Victims of Sexual Violence in Impoverished Communities

By Erica Arambulo and Brianna Brown

Let's Unite Against Rape
Flickr [GCIS’s Day of Action Against Rape by GovernmentZA, February 11, 2013, CC BY-ND 2.0] retrieved on February 28, 2016
Incidents of sexual assault, especially rape, are significantly underreported in our society. The shame behind rape and sexual violence keeps many victims from seeking help and often times, upon seeking help, experience secondary victimization [2]. In the United States, nearly 1 in 3 women have survived physical violence, and 1 in 10 have survived rape [1]. Few victims have access to effective treatment plans and many avoid treatment altogether because of the culture of secrecy behind sexual assault. Rape victims are at a high risk of experiencing psychological and/or physical problems that can negatively impact their well-being. When experiencing problems such as psychological distress or medical issues, victims may lack the financial means to seek outpatient or inpatient services for recovery. Unfortunately, their recovery may heavily rely on barriers such as their socio-economic status and financial aptitude.

While all social classes experience violence, research suggests that people with lower socio-economic status are at greatest risk. According to the Bureau of Justice Statistics, persons in poor households below the Federal Poverty Level had more than double the rate of violent victimization as persons in high-income households [3]. Hence, it is pertinent that service professionals are aware of client demographics in an effort to fully understand the context of dysfunction. Facing many economic adversities, while processing traumatic aftereffects of sexual violence, can lead to long-term detrimental repercussions. If professionals lack an awareness and knowledge about diverse populations, backgrounds, and the social barriers that they face, professionals may overlook the best possible plan. Members of the military from lower income economic status who have been exposed to sexual assault may be less aware of the resources they have available. It is important to create an environment where such members can learn about the resources at their reach. In the military, members are more likely to face shame, guilt, anxious or distrust others when reporting the assault [2]. This can further expands their distrust towards the resources they have available. The environment for recovery must be sensitive and suitable for the needs of these victims. Meeting sexual assault and rape victims where they are, professionals are better equipped to provide necessary services to clients in a way that does not promote further harm, embarrassment, or shame.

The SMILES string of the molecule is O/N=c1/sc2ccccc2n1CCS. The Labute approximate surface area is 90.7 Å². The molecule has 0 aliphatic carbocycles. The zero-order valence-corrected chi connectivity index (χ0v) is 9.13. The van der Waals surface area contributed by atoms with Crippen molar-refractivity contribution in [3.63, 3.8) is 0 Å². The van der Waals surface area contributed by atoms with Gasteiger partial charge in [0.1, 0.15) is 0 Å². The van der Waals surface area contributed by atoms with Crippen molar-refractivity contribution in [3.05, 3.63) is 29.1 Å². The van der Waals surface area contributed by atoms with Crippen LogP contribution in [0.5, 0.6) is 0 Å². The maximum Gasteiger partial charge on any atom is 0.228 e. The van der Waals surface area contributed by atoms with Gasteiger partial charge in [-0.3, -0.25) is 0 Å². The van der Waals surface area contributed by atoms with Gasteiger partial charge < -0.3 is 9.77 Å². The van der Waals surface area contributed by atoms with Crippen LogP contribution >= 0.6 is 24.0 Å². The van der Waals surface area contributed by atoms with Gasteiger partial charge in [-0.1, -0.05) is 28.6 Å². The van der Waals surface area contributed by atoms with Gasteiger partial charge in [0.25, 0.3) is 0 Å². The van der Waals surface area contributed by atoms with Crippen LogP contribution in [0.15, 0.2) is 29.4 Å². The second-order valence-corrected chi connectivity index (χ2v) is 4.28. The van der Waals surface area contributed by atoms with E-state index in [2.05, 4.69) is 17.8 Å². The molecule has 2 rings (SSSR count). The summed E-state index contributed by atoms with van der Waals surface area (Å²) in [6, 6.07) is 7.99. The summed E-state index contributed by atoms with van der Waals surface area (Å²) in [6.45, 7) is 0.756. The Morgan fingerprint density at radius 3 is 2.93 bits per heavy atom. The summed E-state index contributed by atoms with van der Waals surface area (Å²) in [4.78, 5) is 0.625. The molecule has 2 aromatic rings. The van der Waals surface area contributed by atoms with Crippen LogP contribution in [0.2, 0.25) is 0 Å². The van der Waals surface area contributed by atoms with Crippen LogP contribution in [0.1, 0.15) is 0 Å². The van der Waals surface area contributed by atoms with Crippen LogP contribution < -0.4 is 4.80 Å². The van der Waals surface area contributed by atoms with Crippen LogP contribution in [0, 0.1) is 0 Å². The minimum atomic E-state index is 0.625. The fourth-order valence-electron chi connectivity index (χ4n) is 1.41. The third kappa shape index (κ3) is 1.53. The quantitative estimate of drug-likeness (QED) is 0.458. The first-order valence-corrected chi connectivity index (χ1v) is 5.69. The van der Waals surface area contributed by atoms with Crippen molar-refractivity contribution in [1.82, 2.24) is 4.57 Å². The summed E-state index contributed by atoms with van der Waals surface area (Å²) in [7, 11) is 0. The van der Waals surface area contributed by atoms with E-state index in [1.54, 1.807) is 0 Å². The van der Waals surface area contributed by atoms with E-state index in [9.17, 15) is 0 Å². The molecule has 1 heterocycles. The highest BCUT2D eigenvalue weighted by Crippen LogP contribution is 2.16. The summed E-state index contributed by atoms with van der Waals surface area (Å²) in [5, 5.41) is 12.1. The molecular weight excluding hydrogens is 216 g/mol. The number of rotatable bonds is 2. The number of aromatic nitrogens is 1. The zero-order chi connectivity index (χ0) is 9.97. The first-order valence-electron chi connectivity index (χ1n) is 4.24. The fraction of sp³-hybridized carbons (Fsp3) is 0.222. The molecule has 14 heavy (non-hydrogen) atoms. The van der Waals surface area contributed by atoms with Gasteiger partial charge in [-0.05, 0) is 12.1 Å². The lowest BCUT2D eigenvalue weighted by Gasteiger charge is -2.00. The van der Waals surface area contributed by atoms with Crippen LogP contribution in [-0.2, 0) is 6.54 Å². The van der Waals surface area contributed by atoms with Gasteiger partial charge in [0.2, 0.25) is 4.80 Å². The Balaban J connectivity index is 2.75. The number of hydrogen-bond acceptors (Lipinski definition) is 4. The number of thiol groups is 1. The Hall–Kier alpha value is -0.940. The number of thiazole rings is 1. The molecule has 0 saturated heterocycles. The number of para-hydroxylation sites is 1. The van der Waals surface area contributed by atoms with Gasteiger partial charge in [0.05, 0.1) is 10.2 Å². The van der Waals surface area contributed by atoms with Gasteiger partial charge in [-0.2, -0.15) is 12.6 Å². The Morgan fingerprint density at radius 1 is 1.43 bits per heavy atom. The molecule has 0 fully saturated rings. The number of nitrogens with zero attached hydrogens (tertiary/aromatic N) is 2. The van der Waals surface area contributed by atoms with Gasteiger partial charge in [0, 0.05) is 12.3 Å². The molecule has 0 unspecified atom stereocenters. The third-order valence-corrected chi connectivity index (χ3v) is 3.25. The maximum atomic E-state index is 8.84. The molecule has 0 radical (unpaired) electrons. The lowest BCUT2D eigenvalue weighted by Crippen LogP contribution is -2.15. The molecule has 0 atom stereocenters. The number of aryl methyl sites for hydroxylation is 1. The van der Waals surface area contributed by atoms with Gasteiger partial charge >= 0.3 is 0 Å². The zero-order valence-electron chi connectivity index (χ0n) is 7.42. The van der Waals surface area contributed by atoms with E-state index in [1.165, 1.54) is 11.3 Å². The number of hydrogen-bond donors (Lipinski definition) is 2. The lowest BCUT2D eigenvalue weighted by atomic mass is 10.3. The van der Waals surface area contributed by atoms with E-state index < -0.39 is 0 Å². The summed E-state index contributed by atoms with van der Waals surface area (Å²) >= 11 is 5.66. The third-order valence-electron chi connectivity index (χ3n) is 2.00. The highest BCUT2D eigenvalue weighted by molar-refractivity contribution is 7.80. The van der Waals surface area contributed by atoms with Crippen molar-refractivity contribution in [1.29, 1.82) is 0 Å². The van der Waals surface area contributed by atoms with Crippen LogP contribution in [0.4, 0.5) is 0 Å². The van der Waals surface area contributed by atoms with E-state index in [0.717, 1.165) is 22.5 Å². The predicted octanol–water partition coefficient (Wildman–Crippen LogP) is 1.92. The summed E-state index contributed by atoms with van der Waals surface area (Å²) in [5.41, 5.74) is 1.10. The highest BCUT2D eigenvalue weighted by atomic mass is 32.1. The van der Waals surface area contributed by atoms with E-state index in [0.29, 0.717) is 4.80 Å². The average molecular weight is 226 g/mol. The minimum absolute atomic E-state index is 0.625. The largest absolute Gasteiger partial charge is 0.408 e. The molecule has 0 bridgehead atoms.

To decipher this epidemic some researchers developed the “asset theory” which asserts that poverty and sexual assault reinforce each other in a cylindrical pattern. This cycle is initiated when the devastating physical, psychological, and behavioral consequences lowers one’s work performance, earnings, and create more economic instability for those who lack assets [4]. The cycle continues as the individual’s low asset/ income increases their risk of experiencing sexual violence. Those who are well off financially have the assets to recover from the trauma more so than the victims who are less financially established. Due to more stability, resources, and long-term relationship investments, marriage actually serves as a protective barrier against violence [5]. In impoverished communities, marriage is less common; especially in predominantly African American and Latino communities where there is a low female-to-male ratio [5]. More longitudinal research is needed to help mental health and other service professionals better understand the lack of resources available to clients residing in impoverished communities.